It is beyond doubt that the public views different industries with different perspectives or unequally. For instance, the public may attach more importance on some industries while attaching little or no importance on others. It all depends with the individual persons and their tastes for different products. Alcoholic industries are a good example of industries that the public view with different a different perspective from other industries. The government also unfairly targets these industries, for example through higher taxation as opposed to other companies. The industries rarely receive tax exemptions or government subsidies to help improve and support their operations. The public may view industries as being not equal when different aspects are focused on e.g. the purpose of the industry, the company’s operations, is it capital intensive or labor intensive, the company’s response to corporate social responsibilities etc (Peterson, 2005).
As an advocate of alcoholic industry, I believe there is a need to treat industries in an equal manner. Most industries are profit oriented and hence there exist little or no differences among industries. Alcoholic companies are essential in building and improving on the economies of many countries. These companies create employment opportunities; the government raises taxes from the companies, and the companies support different projects within the societies (Peterson, 2005). The existence of these companies is therefore vital and beneficial to the citizens and the governments. Alcoholic companies produce a wide range of products to suit the needs of different consumers. These products may include beer, spirits, and wines, which are differentiated to suit the tastes of the customers. The companies though have an obligation to protect the people, and they ensure this by offering some advice on the use of their products. For instance, they advice the distributors and sellers of their products not to sell the products to persons under a particular age. This message is also printed on their products and the companies also advice their customers on the effects of their products, e.g. they advice the customers not to operate machinery under the influence of alcohol and that excessive consumption of alcohol impairs judgment. Having provided all this information, it is, therefore, the choice of the consumer to choose the amount, and whether to partake in these products.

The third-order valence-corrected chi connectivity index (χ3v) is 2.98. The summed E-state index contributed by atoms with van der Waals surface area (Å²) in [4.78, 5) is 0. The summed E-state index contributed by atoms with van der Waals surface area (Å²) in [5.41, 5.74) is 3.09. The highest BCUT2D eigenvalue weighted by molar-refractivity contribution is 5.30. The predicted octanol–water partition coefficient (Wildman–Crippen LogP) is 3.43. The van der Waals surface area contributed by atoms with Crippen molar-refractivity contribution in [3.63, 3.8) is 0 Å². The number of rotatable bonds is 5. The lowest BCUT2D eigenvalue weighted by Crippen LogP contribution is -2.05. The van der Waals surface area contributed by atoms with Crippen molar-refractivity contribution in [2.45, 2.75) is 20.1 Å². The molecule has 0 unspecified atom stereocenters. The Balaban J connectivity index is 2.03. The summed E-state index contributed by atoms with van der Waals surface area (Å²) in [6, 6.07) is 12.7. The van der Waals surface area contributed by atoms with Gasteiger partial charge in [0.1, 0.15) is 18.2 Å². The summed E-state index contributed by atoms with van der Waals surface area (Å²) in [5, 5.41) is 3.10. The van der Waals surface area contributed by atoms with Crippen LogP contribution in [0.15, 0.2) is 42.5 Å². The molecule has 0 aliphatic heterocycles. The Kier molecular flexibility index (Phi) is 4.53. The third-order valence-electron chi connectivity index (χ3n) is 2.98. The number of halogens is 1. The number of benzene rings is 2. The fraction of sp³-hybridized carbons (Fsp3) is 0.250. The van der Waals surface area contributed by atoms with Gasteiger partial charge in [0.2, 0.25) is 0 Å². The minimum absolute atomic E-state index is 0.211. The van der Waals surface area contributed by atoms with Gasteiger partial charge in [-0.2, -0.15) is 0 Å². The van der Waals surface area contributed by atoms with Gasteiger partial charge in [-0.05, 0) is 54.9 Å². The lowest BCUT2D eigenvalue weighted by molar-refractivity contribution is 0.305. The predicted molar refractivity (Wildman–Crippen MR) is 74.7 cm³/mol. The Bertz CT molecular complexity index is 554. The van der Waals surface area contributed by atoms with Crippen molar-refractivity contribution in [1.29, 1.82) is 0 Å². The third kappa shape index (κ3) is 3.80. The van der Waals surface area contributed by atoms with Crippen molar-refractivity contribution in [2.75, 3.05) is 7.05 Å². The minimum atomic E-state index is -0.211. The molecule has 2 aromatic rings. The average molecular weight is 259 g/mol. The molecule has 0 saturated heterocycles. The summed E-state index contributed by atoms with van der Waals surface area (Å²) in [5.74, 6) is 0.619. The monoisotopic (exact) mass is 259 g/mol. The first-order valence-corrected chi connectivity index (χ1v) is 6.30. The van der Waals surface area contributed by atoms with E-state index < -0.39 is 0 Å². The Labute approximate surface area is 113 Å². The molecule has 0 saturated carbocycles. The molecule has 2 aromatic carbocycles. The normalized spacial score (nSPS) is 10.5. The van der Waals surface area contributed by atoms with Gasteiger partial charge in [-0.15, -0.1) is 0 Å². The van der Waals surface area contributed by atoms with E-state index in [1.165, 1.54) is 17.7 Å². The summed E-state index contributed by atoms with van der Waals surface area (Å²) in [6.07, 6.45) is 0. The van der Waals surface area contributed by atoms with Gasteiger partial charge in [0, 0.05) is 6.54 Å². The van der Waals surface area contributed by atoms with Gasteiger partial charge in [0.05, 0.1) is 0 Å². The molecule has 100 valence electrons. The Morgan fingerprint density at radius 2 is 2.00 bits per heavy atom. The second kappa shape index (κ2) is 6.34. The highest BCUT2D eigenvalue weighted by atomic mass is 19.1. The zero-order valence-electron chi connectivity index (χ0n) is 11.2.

Capitalism refers to a system of the economy where industries, the means of production, and trade are privately owned. Capitalism plays major roles in corporate decision-making. Corporate officials in the context of capitalism act as officials of the public. These officials represent the community in the essence that they posses and exercise authority on behalf of the people. Their authority enables them to make decisions that are in continuity with the legislative planning authority and are aimed at the good of the public. Capitalism ensures that corporate executives do not make decisions based on profits alone, but rather pursue profits as a segment of the wider effort of the promotion of public good. Capitalism helps corporate executives to approach problems in ways that reflect their partnership and in collaboration with the government with an aim of promoting public good. Through capitalism, corporate executives are able to pursue profits, while at the same time paying attention to the claims of social goods other than prosperity. A good example of a social good is the advancement of knowledge to the public concerning the products by alcoholic companies (McMahon, 2013).
A company can cater for both its interests and the interests of its consumers conjointly. In order to achieve this, the company needs to develop programs that are aligned to achieve the goals or objectives of the company and at the same time cater for the interests of the consumers. For example, an alcoholic company can conduct road shows, both to market its products and make sales, and to educate the public on the dangers of excessive consumption of alcohol and its impacts on health. In this way, the company will have strived to cater for both its interests and the interests of the consumers.
McMahon, C. (2013). Public capitalism: The political authority of corporate executives. Philadelphia: University of Pennsylvania Press.
Peterson, R. A. (2005). Business ethics: New challenges for business schools and corporate leaders. Armonk, NY [u.a.: Sharpe.